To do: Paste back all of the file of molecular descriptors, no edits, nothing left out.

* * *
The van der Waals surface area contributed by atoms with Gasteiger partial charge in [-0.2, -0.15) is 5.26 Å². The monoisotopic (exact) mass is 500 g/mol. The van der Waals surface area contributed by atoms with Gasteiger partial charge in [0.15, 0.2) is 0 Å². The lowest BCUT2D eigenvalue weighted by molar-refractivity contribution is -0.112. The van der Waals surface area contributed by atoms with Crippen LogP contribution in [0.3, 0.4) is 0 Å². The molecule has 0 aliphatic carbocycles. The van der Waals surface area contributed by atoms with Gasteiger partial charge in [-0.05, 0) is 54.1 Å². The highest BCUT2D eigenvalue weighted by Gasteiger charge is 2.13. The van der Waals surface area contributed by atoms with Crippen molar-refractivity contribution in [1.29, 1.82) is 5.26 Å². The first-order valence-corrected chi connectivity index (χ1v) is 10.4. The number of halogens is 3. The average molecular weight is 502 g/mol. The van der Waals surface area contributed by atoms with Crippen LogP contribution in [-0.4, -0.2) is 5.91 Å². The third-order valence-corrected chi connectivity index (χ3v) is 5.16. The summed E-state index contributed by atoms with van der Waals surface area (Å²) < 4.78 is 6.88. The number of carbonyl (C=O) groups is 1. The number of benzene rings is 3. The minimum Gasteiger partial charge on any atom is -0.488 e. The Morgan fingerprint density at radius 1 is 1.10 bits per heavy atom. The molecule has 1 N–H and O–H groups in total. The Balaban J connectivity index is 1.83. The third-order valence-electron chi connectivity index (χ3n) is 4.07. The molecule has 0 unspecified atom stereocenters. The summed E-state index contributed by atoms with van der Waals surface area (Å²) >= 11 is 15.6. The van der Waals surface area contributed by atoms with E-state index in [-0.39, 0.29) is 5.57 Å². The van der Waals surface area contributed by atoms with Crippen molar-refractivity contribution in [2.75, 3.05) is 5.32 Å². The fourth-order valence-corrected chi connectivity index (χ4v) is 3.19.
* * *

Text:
The van der Waals surface area contributed by atoms with Gasteiger partial charge in [-0.2, -0.15) is 5.26 Å². The monoisotopic (exact) mass is 500 g/mol. The van der Waals surface area contributed by atoms with Gasteiger partial charge in [0.15, 0.2) is 0 Å². The lowest BCUT2D eigenvalue weighted by molar-refractivity contribution is -0.112. The van der Waals surface area contributed by atoms with Crippen LogP contribution in [0.3, 0.4) is 0 Å². The molecule has 0 aliphatic carbocycles. The van der Waals surface area contributed by atoms with Gasteiger partial charge in [-0.05, 0) is 54.1 Å². The highest BCUT2D eigenvalue weighted by Gasteiger charge is 2.13. The van der Waals surface area contributed by atoms with Crippen molar-refractivity contribution in [1.29, 1.82) is 5.26 Å². The first-order valence-corrected chi connectivity index (χ1v) is 10.4. The number of halogens is 3. The average molecular weight is 502 g/mol. The van der Waals surface area contributed by atoms with Crippen LogP contribution in [-0.4, -0.2) is 5.91 Å². The third-order valence-corrected chi connectivity index (χ3v) is 5.16. The summed E-state index contributed by atoms with van der Waals surface area (Å²) < 4.78 is 6.88. The number of carbonyl (C=O) groups is 1. The number of benzene rings is 3. The minimum Gasteiger partial charge on any atom is -0.488 e. The Morgan fingerprint density at radius 1 is 1.10 bits per heavy atom. The molecule has 1 N–H and O–H groups in total. The Balaban J connectivity index is 1.83. The third-order valence-electron chi connectivity index (χ3n) is 4.07. The molecule has 0 unspecified atom stereocenters. The summed E-state index contributed by atoms with van der Waals surface area (Å²) >= 11 is 15.6. The van der Waals surface area contributed by atoms with E-state index in [-0.39, 0.29) is 5.57 Å². The van der Waals surface area contributed by atoms with Crippen molar-refractivity contribution in [2.75, 3.05) is 5.32 Å². The fourth-order valence-corrected chi connectivity index (χ4v) is 3.19.